I’m a fan of buying and owning music, as opposed to just streaming it via one of the usual services. I’ll save the big discussion about my reasons for doing this for another time, and just assume that everyone reading this article can relate in some way.
I was pretty happy when I discovered Plex a long time ago, because it basically solved my problem of wanting to have something like a private, self-hosted Spotify. I was okay with swallowing the bitter pill of it not being open source, and I was actually happy to pay for the Plex Premium pass because it meant there was some kind of business model behind the project.
Some time ago I discovered Jellyfin and thought it might be a good alternative. However, lazy as I am, I haven’t made the switch yet, mainly because I was afraid it would be a complex migration.
Even though I’m not personally affected by Plex’s announcement/action to ban Hetzner servers1, I still consider this a rather alarming move for several reasons. My plan to eventually move to Jellyfin at some point got a big boost in motivation because of this.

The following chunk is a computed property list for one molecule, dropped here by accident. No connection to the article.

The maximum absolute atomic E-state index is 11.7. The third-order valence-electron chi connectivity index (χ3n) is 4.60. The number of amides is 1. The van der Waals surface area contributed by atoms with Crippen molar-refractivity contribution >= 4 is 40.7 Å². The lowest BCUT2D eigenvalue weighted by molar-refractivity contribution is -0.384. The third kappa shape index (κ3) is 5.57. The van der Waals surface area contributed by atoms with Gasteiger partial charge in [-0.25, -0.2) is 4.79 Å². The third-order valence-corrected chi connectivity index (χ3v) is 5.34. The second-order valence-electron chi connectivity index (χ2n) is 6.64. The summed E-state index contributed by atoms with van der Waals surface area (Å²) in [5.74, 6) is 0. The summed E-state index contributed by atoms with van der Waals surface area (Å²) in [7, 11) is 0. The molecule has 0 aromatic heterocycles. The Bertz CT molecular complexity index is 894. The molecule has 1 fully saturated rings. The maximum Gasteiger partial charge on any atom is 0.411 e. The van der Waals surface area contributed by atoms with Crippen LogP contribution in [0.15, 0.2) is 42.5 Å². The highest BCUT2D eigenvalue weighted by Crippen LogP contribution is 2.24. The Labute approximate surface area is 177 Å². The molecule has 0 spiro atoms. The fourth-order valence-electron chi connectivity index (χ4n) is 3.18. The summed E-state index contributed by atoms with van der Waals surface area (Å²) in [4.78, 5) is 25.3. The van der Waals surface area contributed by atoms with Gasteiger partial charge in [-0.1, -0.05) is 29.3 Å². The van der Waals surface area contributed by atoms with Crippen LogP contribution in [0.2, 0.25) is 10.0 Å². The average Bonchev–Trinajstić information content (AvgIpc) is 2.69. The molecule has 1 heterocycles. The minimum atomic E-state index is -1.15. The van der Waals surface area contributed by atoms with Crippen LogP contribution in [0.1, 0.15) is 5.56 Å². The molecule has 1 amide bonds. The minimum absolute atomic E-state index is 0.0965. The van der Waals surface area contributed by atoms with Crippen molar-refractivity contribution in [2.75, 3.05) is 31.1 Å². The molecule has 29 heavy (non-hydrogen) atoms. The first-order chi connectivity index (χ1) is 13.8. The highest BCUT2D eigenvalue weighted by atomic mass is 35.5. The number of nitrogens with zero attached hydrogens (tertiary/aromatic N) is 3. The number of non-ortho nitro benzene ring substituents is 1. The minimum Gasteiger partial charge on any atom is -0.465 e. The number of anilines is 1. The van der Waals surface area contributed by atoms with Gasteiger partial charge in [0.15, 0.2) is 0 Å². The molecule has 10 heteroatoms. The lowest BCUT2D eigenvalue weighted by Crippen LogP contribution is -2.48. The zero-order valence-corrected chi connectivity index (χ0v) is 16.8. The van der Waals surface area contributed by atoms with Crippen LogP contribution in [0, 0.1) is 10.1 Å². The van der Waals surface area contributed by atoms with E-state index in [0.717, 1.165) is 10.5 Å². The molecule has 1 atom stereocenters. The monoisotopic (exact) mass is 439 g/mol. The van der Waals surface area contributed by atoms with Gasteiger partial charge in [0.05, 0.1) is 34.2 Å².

Since I was planning a long train ride anyway, I thought that doing the move (or at least the first steps of the installation) on this train ride would be the perfect opportunity.
As it turns out, the installation and setup is actually super easy, I had no problems at all.
I just followed the official installation instructions and mapped Jellyfin’s HTTP port (
8069 by default) to a subdomain in my existing reverse proxy setup that also deals with TLS.
After that, I copied my entire music library to a new directory (
cp -R), just to be on the safe side in case Jellyfin does something weird.
The last step was to go through the Jellyfin setup guide in the browser, which also worked without any problems. I also went through all the settings afterwards, but IIRC I didn’t change much except for some cosmetic things. The defaults seem pretty reasonable to me.
That’s it. I now have a working Jellyfin setup for streaming my music. The only thing left is to install the client on all my devices and download the music library for offline use on some of them.
The move itself took less than an hour, and in retrospect I should have done it much earlier.
With all that done, I’m now writing this blog article while still sitting on the train where I did the installation, because contrary to my expectations, I still have tons of time left on the train.